Apple now using expedited shipping to cut down on refund wait timesAccording to a report on Monday, Apple has switched to an expedited shipping service for returns coming back to the Online Apple Store, speeding up processing time and allowing customers to receive refunds in less than a week.
In a study conducted by retail research firm StellaService, Apple now supplies customers with FedEx 2Day shipping labels when they return a product purchased through the company's online storefront, reports Reuters.
The expedited service can get packages to Apple's warehouse in three days, thus accelerating the refund process, the firm said. Customers can now expect to receive refunds on returned items in less than one week, down from about ten days with the prior shipping method.
As part of its research methodology, StellaService makes multiple orders on the Online Apple Store each day and assumedly returns at least a portion of those items to track processing times. In its ongoing study, the firm also found incoming packages marked with the FedEx 2Day stamp.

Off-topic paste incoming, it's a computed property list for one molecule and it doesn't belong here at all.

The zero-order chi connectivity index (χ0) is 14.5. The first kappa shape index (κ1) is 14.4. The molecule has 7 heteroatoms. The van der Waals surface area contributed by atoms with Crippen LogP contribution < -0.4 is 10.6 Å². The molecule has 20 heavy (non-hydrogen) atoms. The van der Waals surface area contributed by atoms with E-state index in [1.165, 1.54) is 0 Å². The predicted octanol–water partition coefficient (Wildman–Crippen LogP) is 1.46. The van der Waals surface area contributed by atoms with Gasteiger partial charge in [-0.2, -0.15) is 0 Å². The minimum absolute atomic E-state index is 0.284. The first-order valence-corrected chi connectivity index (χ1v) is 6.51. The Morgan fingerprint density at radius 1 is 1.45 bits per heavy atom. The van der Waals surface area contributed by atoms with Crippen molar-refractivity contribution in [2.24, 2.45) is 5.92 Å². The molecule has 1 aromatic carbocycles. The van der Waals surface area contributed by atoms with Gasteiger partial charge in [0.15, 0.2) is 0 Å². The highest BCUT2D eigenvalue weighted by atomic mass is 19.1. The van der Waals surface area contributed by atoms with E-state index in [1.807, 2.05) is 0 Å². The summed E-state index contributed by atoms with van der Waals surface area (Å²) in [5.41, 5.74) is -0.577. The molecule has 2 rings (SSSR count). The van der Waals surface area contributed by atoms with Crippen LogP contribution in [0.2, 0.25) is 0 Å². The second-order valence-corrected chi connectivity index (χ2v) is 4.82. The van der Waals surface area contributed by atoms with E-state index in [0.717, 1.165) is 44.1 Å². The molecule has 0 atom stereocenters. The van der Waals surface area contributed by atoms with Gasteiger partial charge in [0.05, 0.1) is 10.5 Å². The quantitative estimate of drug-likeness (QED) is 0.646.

It is unclear when Apple began using the expedited service, but the change was first noticed last November. The improvement was first attributed to the tumultuous holiday shopping season which sees a massive amount of product returns.
A person familiar with Apple's new procedure said the expedited shipping labels come at no extra cost to customers, suggesting the unadvertised move is another step in the company's bid for total customer satisfaction. Apple has not commented on the change and specific shipping methods are not mentioned on the company's Returns and Refunds webpage.
On Topic: General
- First look: Fitbit Charge HR fitness band with real-time heart rate sensor
- Google announces 40 new third-party integrations for Siri competitor Google Now
- Apple's new Chongqing store shown off in photos ahead of Saturday opening
- AppleInsider's official podcast kicks off with analysis of the week's top Apple stories
- Apple, Google & Amazon settle with Italian government over 'misleading' free apps with in-app purchases